Marianne Young

Marianne Young

High Commissioner, Windhoek

Part of UK in Namibia

6th June 2012 Windhoek, Namibia

One of Namibia’s lesser known gems: a gold-filled 16th century Portuguese shipwreck

HE Mrs Marianne Young at NamDeb diamond mine site looking at the beach where the wreck was discovered
Anchors and other artefacts

As well as being rich in minerals and boasting some of the most spectacular landscapes in Africa (if not the world), Namibia can also claim to be the site of some extraordinary archaeological finds.

During my recent familiarisation trip to the south of the country, I had the opportunity to visit one of these special sites in Oranjemund: the wreck of a 16th century Portuguese trading vessel, complete with a rich cargo of gold, silver, ivory and copper.

The wreck was discovered in 2008 by De Beers NAMDEB diamond miners working on the beaches of the south Namibia near the mouth of the Orange River on the country’s border with South Africa.

NAMDEB dredges the sand on the expansive beaches to recover alluvial diamonds deposited there after being carried down the river from as far away as the Drakensburg Mountains of South Africa.

During their mining operations, they discovered cannons, copper ingots, pieces of wood and anchors, leading NAMDEB to contact the local heritage authorities. Subsequent excavations produced a large amount of gold, silver and copper alloy coins; elephant ivory tusks; tons of copper, lead, pewter and tin ingots; kitchenware; cannons, muskets and swords; navigational equipment and medical equipment.

Some of the copper ingots were inscribed with the Fugger family crest, a prominent family from Augsburg, Germany who were invested in the Portuguese shipping trade. Dates on the coins date back to 1525.

Although the ship itself was badly destroyed, researchers examining the remaining planks suggest that the ship was a nau, a large, strong ship used by the Portuguese on their India Routes, which had been buried in sand for more than 500 years.

Ten anchors, all of cast iron, were discovered within the excavations. Three astrolabes and a brass compass gimbal were recovered from site outside Oranjemund. Many of the archaeological remains recovered in this spectacular haul have never been seen in finds elsewhere, making it one of the richest historical maritime discoveries in the world.

I was lucky enough to see the remains, which are currently being examined and stored on NAMDEB premises, whilst plans are being made to build a regional museum to house them. The exact location of this museum remains the subject of some local debate. Given that many of the 60,000 British nationals who travel to Namibia each year are likely to be interested in this unique discovery – I intend to remain in close touch with the company and local heritage authorities as plans shape up to make it accessible to the public.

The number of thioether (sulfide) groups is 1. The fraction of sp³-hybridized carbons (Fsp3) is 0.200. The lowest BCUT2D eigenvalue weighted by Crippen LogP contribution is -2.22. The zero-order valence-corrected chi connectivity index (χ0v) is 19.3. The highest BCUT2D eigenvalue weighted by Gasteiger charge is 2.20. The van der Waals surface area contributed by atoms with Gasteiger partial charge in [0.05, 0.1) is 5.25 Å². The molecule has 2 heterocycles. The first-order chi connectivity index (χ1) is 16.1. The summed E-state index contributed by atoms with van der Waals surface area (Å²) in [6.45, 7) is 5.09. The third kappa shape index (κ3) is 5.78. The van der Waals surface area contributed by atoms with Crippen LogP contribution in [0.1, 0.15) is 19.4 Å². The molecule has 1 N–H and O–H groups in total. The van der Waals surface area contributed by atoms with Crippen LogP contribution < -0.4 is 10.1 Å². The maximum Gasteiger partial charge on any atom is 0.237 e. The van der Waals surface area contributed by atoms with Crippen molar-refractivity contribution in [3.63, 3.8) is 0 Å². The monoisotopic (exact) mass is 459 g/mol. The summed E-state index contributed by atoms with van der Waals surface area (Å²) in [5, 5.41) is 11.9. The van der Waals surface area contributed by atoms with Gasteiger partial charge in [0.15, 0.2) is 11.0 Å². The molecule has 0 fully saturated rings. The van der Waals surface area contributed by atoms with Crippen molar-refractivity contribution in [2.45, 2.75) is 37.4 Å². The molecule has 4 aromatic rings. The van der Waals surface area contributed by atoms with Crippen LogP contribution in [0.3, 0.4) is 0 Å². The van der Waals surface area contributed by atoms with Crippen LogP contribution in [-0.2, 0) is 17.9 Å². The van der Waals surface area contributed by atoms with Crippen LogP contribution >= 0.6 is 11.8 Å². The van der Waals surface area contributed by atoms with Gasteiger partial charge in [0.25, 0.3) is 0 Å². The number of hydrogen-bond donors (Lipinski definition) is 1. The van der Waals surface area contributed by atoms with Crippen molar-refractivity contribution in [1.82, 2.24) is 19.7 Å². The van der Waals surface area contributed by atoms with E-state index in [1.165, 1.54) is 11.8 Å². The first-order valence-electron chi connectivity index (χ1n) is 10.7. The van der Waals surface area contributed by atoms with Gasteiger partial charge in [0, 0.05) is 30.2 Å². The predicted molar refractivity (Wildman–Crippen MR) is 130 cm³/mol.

As soon as it becomes clearer where it will be permanently housed and displayed, I will update our UKinNamibia Facebook and make sure it is added to the itineraries of the many UK tour operators who recommend interesting routes around this beautiful land. It is a sight well worth seeing.

HE Mrs Marianne Young looking at one of the recovered ship’s cannons and copper ingot cargo in NamDeb warehouse

About Marianne Young

Marianne Young is the current British High Commissioner to the Republic of Namibia. She arrived in Windhoek in June 2011 and presented her credentials to the President of the Republic of…

Marianne Young is the current British High Commissioner to the
Republic of Namibia. She arrived in Windhoek in June 2011 and presented
her credentials to the President of the Republic of Namibia on 3rd
Mrs Young joined the FCO in 2001 following a career in international
journalism, including time spent running an Asian maritime press office
in Singapore and a traineeship on the UK’s Times newspaper.
Her first role in the FCO was as a Press Officer in News Department,
after which she went on to be Head of the Great Lakes Section in Africa
Directorate and then Head of the East Africa & Horn Section.
In 2005, she became the first Head of Communications for the Engaging with the Islamic World Group.
She moved to the British High Commission in Pretoria in February 2007
and served as the Head of the External Political Section and Deputy
High Commissioner to the Kingdoms of Lesotho and Swaziland.
Mrs Young moved across to the British High Commission in Windhoek in
June 2011, and presented her credentials to the President of the
Republic of Namibia on 3rd August 2011.
On her appointment as British High Commissioner to the Republic of Namibia, Mrs Young said:
“I am honoured and delighted to be appointed Her Majesty’s High
Commissioner to Namibia. I look forward to working to strengthen the
many commercial, political and cultural ties between our two countries,
and to help the many British nationals who holiday there. My family and I
are particularly thrilled to be remaining in southern Africa – and to
have the opportunity to explore this beautiful country further and
discover more about its people and culture.”
Curriculum vitae

Full name:
Marianne Young

Married to:
Barry Young

Two daughters and one son

June 2011
Windhoek, British High Commissioner

2007 – 2011
Pretoria, Head of External Political Section and DHC for the Kingdoms of Lesotho and Swaziland

2005 – 2006
FCO, Head of Communications, Engaging with the Islamic World Group

2004 – 2005
FCO, Head of East Africa & Horn Section, Africa Directorate

3/2003 – 8/2003
FCO, Head of Great Lakes Section, Africa Directorate

2002 – 2003
FCO, Press Officer, Press Office

2001 – 2002
FCO, Departmental Report Editor, Press Office

Joined FCO

Senior Correspondent, Fairplay Group, UK

Staff Editor and then Asia Editor, Fairplay Group Singapore

Graduate Trainee at The Times newspaper, UK

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